Saturday, January 25, 2014

SWEDES LOVE COFFEE

In my reading about Swedish history and culture relating to the novel that I am writing, I sometimes find myself following a rabbit off into the brush. Here is one of those rabbit trails...


Swedes love coffee. They always have, at least since the early 18th century. But coffee’s beginning in Sweden was small. At first, only about a pound of it was taken to Sweden in the year 1685. It did not even start out as a drink, but was instead sold in pharmacies of Göteborg for its medicinal benefits.
Its earliest popularity as a drink is Sweden really began in about 1700 when King Karl XII returned to the homeland after several years of waging war against the Russians. Much of his foreign stay was in Turkey, where he developed a liking for the Turkish drink. When he returned to Sweden, he brought with him as much coffee as his mounted entourage could bring with them. They had coffee every day in the Swedish royal court.

From this beginning, the popularity of coffee quickly spread, first among the wealthy class and then to all of the people. Coffee began to be imported and coffee houses started up in the larger towns. People started to meet for kafferep.
Not all Swedes were happy about the nation-wide consumption of coffee, however. In 1746 the national health authority warned against excessive use of not only coffee, but also of tea. The following year the government imposed a tax on these drinks, and soon there was a push in the parliament for the prohibition of coffee. The law passed, but the prohibition did little to stop the consumption of coffee; coffee beans now instead were smuggled into the country and secret coffee clubs opened. The prohibition ended in 1769.

KING GUSTAV III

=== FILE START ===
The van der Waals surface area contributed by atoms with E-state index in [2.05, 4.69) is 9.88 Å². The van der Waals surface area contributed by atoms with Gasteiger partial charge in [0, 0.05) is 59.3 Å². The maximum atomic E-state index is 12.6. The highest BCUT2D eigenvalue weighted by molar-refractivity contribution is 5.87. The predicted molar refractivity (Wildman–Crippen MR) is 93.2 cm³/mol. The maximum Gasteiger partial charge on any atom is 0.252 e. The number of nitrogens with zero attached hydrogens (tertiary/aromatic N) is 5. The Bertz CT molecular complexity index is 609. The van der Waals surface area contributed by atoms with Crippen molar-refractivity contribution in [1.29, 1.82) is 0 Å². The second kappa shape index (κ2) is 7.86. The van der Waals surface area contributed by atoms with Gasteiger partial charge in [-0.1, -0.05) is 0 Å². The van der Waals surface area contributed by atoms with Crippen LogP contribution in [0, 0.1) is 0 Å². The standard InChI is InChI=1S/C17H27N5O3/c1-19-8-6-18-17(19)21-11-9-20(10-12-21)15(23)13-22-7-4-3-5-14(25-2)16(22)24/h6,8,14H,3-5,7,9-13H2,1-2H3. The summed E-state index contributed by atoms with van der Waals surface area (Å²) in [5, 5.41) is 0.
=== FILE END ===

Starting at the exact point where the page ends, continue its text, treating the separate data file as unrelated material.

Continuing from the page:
But that was not the end of it. Gustav III became king of Sweden in 1771, and he was adamantly against the drinking of coffee. The king took to heart the warnings of the national health authority, and believed consumption of coffee and tea to be detrimental to the health of the people. To prove his belief, he ordered a scientific experiment.
The opportunity for the experiment came when he was told of the criminal trials of two identical twins. Both were tried in the court, found guilty of their crimes, and both sentenced to death. King Gustav commuted their death sentence to one of life imprisonment, under the condition that one of the prisoners drink three pots of coffee every day, and the other three pots of tea. Two physicians were appointed by Gustav III to oversee the experiment and report their findings to the king. His expectation was that in drinking this much of the caffeinated beverages, they would surely die soon, or in the least become very ill.
However, the experiment was never concluded. The two doctors died of natural causes before the coffee and tea drinkers succumbed to the brew. The tea drinker finally did die at the age of 83, and the coffee drinker some years after that. Gustav III was assassinated in the year 1792, so neither did he get to see the end of the experiment.

CARL LINNAEUS
Neither did Carl Linnaeus see the end of this scientific experiment. Carl Linnaeus, you may remember, was one of the more famous Swedes of late history. Linnaeus was the botanist who developed the genus and species system of the biological naming of living organisms, the system that we still use today. Linnaeus knew of this coffee experiment, but like Gustav III, he died before it was concluded.
Linnaeus did not dismiss the warnings against coffee drinking, but still he considered coffee as a healthy drink, "as long as it was not taken too close to bedtime," he said. In fact, Linnaeus seemed to enjoy the entire coffee culture of the Turks. While he was in the Royal Swedish Court, he realized that he needed to conduct himself with a certain decorum, like a Frenchman. However, while at home, he followed a different standard.
This standard was, the way Linnaeus put it, “When we are at home, we live like Turks: a long and wide dressing gown, loose slippers, a big and white cap, we smoke our tobacco just like Turks; so that the Turks have taught us to dress at home and to drink coffee.”
The health effects of coffee consumption were long debated in the Sweden of the 1700’s, and numerous bans against coffee were attempted even until the 1820’s. But in the end, the coffee culture prevailed. After the last ban was lifted, coffee quickly established itself as the national drink of Sweden. Since that time, Sweden has been among the countries with the highest per capita coffee consumption in the world. They drink even more coffee than the Turks, the friends of King Karl XII and the relaxation mentors of Carl Linnaeus.

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